Poor Air Quality Can be Caused by Many Things

Air quality where you live can vary depending on how much air pollution is emitted in your community, how much pollution is carried into your community on the wind, and by weather conditions.

Ground level ozone forms when two key pollutants, nitrogen oxides (NOx) and volatile organic compounds (VOCs) react in the presence of sunlight. These pollutants are precursors to ozone formation, meaning they must be present in the air for ozone to form. Small particles can be directly emitted (like smoke from a woodstove), but a lot of particles form when gases react in the air. NOx and sulfur dioxides (SO2) contribute to particle formation.

These ozone and particle-forming pollutants come from a wide variety of sources, including mobile sources like vehicles, area sources such as woodstoves or burn piles and point or industrial sources. Natural sources contribute, too: wildfires and volcanoes contribute to particle pollution, while trees and other vegetation can contribute both to particle and ozone pollution.

Weather plays a big role in the levels of ozone and particle pollution in your community. Sunlight and heat, for example, promote ozone formation. Light winds and temperature inversions can keep pollution from dispersing. Depending on its direction, the wind can bring in more pollution – sometimes from hundreds of kilometres away. Geography can affect pollution levels too; mountain ranges can trap air masses and prevent pollution from dispersing.

Weather affects your air quality

High Pressure – Responsible for Pretty Days – but Sometimes Polluted Ones, Too

• High pressure: affects a number of weather conditions, often contributing to an increase in the concentration of air pollutants. Pollution concentrations tend to increase on the tail end of high pressure systems, when the centre of the high has passed by. Temperatures and humidity increase, so the air tends to be more polluted.

• Temperature: In general, higher temperatures promote chemical reactions. This applies to particle pollution as well as ozone. On hot humid summer days, poor visibility is the result of small particles in the atmosphere.

• Wind speed: As pressure builds over an area, winds become lighter. Light winds- or absence of wind- allow pollutants that create ozone and particle pollution to build up, and provide a more favorable environment for the chemical reactions necessary to create ozone and particle pollution to take place.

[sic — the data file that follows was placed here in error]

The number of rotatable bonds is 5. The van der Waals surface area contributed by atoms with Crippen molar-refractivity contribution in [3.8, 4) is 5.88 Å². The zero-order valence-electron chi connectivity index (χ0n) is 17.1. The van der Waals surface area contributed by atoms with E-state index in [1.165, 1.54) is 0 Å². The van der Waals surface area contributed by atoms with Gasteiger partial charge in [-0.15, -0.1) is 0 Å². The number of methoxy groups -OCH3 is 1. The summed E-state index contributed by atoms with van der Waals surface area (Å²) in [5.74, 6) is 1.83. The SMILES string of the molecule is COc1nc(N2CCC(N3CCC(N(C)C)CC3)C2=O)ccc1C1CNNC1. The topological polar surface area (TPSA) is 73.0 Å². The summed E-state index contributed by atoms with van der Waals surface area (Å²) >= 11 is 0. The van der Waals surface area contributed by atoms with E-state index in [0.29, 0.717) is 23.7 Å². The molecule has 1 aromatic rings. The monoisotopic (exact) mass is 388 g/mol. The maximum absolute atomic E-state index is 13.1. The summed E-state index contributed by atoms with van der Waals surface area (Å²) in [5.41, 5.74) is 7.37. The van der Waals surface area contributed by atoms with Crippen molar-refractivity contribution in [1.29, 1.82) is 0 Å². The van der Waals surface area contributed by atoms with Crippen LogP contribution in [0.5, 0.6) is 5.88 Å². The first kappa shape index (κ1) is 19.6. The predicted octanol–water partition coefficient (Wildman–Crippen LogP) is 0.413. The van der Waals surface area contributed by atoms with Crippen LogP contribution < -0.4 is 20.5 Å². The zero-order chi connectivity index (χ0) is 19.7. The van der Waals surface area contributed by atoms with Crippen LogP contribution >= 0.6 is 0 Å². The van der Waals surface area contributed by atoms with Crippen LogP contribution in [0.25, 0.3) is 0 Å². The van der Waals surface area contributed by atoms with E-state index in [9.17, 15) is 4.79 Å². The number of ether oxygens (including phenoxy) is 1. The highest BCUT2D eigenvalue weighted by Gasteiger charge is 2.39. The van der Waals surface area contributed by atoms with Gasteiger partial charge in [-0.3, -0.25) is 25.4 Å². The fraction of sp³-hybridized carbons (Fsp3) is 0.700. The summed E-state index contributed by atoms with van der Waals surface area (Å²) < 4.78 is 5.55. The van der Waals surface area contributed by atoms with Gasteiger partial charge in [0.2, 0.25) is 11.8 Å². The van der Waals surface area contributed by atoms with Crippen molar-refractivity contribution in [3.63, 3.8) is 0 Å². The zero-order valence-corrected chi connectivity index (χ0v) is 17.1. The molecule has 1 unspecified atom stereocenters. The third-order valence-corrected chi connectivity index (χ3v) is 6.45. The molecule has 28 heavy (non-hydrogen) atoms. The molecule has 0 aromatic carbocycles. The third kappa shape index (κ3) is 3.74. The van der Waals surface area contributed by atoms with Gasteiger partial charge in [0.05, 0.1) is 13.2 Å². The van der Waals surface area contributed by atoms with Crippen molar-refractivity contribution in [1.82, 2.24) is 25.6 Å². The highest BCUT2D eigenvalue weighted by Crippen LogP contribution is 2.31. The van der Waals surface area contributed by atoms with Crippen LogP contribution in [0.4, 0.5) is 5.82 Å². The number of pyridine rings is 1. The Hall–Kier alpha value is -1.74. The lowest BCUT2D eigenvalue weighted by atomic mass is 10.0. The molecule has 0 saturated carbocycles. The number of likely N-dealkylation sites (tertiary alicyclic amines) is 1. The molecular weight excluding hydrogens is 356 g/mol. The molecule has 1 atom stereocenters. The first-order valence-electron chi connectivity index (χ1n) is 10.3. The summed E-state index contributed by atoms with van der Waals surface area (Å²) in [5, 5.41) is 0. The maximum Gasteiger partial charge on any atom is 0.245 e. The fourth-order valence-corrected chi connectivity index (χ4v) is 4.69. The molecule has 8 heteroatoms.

• Relative humidity: This term refers to the amount of moisture in the air. Moisture helps clouds form by causing air to rise and cool. When air is dry, it does not move as much, and pollutants build up. For example, on days when ozone is high, the relative humidity is often very low. Humidity adds water to the atmosphere, and this moisture is absorbed by particles, causing them to swell and impair visibility even more. Therefore, poor visibility on humid days is the result of particle pollution and moisture interactions.

• Sinking air: Air sinks in a high pressure system, which prevents it from cooling and forming clouds. This sinking creates days with abundant sunshine — a key ingredient needed to start the chemical reactions that form ozone.

• Inversions: Sometimes a layer of cooler air is trapped near the ground by a layer of warmer air above. This is called an inversion, and can last all day, or even for several days. When the air cannot rise, pollution at the surface also is trapped and can accumulate, leading to higher concentrations of ozone and particle pollution. There are different conditions that cause inversions to form. The most common is a nighttime inversion, when clear skies allow air at the surface to cool faster than the air above

inversion Causes

Wind Direction – Responsible for Transport and Travel of Pollutants. Large weather systems dictate the predominant wind direction, which can have a considerable effect on the quality of air in a specific city or region.

• Upwind Sources: Air quality can worsen in your community if the wind is blowing from a region that contains numerous sources of pollution. If the winds are coming from areas with little or no pollution, they can make your air quality better. Very light winds or no wind, such as those in a strong high pressure system, can be a problem for urban areas, because all the pollution that a city creates stays in one place.

• Recirculation: The clockwise rotation of winds in a high pressure system can create a phenomenon called recirculation. When this occurs, a dirty parcel of air in one location may circle back around to where it started — after accumulating even more pollution. Sea breezes circulations can also cause pollutants to recirculate over a particular area. In coastal areas, the wind often blows from land toward the sea during the nighttime hours, pushing pollutants offshore. In the daytime, the wind shifts and begins blowing pollutants back onshore. Recirculation often plays a role in the worst air quality episodes.
Source: Air Quality Awareness 101

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